15 Steps Canada Can Take to Better Protect Wildlife and the Environment
Every two years, the World Wildlife Fund, in collaboration with the Zoological Society of London, produces the Living Planet Report. According to the most recent report, global wildlife populations face a plunge of more than two-thirds during the 50-year period ending in 2020 as a result of human activities. The Living Plant Report 2016 also notes that global populations of mammals, birds, fish, amphibians and reptiles have already declined by 58% between 1970 and 2012, the most recent year with available data.
So what can Canada do to stop and maybe reverse this trend? WWF-Canada suggests that Canada take the following 15 steps:
- Declare the Arctic’s Lancaster Sound a National Marine Conservation Area. Now that Shell has relinquished nearby oil and gas exploration permits, nothing stands in the way of a marine protected area with expanded boundaries requested by Inuit communities for the area teeming with polar bears, belugas, narwhals, thick-billed murres and other wildlife.
- Create a large, pristine marine-protected area for the Last Ice Area. Arctic summer sea ice is projected to remain the longest here, which is critical for narwhals, polar bears, walruses and other ice-dependent wildlife.
- Reinstate provisions gutted from the Fisheries Act to protect the health of rivers and lakes across the country. Once Canada’s strongest environmental law, the Act sought to prevent the harmful alteration, disruption and destruction of fish habitat.
- Use already identified and mapped ecologically and biologically significant areas as the basis for designating new marine protected areas (MPAs) when working toward the promise of 5% ocean protection by 2017. Globally, scientific consensus is that at least 30% of the oceans need to be protected by effective MPAs in order to conserve marine biodiversity.
- Safeguard cod, seabirds and whales through better monitoring of their food (forage fish such as herring, mackerel and capelin). WWF-Canada’s recent report, Food For All, revealed that three forage fisheries in Atlantic Canada are in critical condition.
- Update the Mineral and Energy Resource Assessment policy so that we no longer unnecessarily delay marine protection with a requirement that mineral, oil and gas potential be explored first. This discretionary policy doesn’t reflect current priorities and should no longer stand in the way of timely creation of MPAs.
- Set meaningful minimum standards for future marine protected areas, including no oil and gas exploration, limited commercial fishing (and no bottom trawling). According to a recent survey, 98% of Canadians say protecting oceans and their ecosystems is an important action for government to take, 87% are opposed to bottom trawling, and 80% think oil and gas exploration, drilling and exploitation shouldn’t be allowed in MPAs.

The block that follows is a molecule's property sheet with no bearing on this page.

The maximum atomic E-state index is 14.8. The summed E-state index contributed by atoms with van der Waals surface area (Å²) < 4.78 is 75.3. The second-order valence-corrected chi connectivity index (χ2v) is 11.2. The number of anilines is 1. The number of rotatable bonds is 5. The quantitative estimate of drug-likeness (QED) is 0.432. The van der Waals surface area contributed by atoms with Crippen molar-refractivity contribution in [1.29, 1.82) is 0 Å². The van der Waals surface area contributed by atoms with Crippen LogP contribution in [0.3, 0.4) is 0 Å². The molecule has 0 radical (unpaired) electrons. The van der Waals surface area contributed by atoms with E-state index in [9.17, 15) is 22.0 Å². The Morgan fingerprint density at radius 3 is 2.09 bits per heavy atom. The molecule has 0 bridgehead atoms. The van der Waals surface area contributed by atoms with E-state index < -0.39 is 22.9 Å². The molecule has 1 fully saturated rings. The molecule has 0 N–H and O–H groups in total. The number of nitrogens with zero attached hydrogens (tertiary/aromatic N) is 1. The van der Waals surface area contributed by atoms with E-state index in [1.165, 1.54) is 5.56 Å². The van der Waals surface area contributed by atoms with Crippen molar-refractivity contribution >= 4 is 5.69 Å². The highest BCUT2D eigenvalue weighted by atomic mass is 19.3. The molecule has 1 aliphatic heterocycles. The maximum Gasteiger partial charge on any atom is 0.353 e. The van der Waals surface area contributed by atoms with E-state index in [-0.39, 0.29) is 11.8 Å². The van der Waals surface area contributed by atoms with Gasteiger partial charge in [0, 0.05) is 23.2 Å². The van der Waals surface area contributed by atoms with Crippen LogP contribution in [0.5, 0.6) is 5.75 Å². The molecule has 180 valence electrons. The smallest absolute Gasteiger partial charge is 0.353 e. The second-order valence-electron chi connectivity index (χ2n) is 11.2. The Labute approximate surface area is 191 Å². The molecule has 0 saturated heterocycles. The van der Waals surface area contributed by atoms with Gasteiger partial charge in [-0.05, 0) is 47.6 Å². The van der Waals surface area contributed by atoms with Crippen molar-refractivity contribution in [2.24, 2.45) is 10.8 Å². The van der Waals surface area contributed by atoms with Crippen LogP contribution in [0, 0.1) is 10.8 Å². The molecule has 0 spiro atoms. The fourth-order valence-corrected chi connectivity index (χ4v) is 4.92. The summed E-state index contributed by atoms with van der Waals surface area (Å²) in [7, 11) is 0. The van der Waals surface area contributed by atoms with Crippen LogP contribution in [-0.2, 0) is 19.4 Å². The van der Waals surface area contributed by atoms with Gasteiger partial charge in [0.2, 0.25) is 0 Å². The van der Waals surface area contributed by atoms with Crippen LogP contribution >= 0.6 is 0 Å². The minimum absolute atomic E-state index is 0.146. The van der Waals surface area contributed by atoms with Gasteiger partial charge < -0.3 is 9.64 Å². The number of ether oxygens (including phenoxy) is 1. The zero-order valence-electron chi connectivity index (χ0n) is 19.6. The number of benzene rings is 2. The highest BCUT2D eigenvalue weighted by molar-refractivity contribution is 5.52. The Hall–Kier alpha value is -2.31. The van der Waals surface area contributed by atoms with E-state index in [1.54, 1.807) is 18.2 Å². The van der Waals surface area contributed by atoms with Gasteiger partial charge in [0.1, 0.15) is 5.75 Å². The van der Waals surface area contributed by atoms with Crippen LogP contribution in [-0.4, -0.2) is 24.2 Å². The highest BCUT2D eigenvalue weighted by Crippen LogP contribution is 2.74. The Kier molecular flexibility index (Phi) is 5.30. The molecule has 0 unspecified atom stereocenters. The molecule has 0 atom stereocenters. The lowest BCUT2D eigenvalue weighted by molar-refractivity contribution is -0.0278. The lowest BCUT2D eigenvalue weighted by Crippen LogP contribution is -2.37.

- Ban the discharge of untreated grey water and sewage in Arctic waters as in the south. Climate change is opening once inaccessible Arctic waters to shipping and tourism. This fragile environment needs at least the same regulations that protect southern waters.
- Revise the Canada Petroleum Resources Act so petroleum is no longer the official priority ahead of environment and community needs in the Arctic. This 30-year-old Act gives petroleum priority over all other uses in the Arctic and allows for the awarding of exploration rights without environmental assessment.
- Support caribou habitat designations in the 2016 draft Nunavut Land Use Plan. Populations of caribou, an iconic Canadian animal, have suffered shocking declines, some by more than 95%. Both scientific and traditional knowledge are consistent in the conclusion that disturbing caribou during calving can lead to calf abandonment and lower populations.
- Require freshwater monitoring to be publicly reported in real time. Across the country, Canadians of all ages rank freshwater as our most important natural resource. But despite the fundamental role freshwater plays for our well-being and economic success, there isn’t widespread, accessible data about this essential public resource.
- Adopt national water monitoring standards that can be used by community groups, watershed organizations, academia and government. Community-based monitoring is emerging as a scientifically sound and affordable approach to improving the health of freshwater ecosystems after the historical dismantling of both long- and short-term monitoring stations and programs and subsequent loss of evidence-based decision making.
- Stop granting fossil fuel rights, licences and claims without an environmental assessment first. Given the impacts of climate change, we need a modernized approach that results in resource allocation and development decisions based on science and evidence, serving the full interest of the public.
- Shift subsidies from fossil fuels to habitat-friendly renewable energy.
- Update the environmental assessment laws to take into account cumulative effects of multiple projects (new and old) on interconnected ecosystems. A regional assessment approach looks at the interrelated impacts of multiple projects in ways that the current case-by-case approach can’t.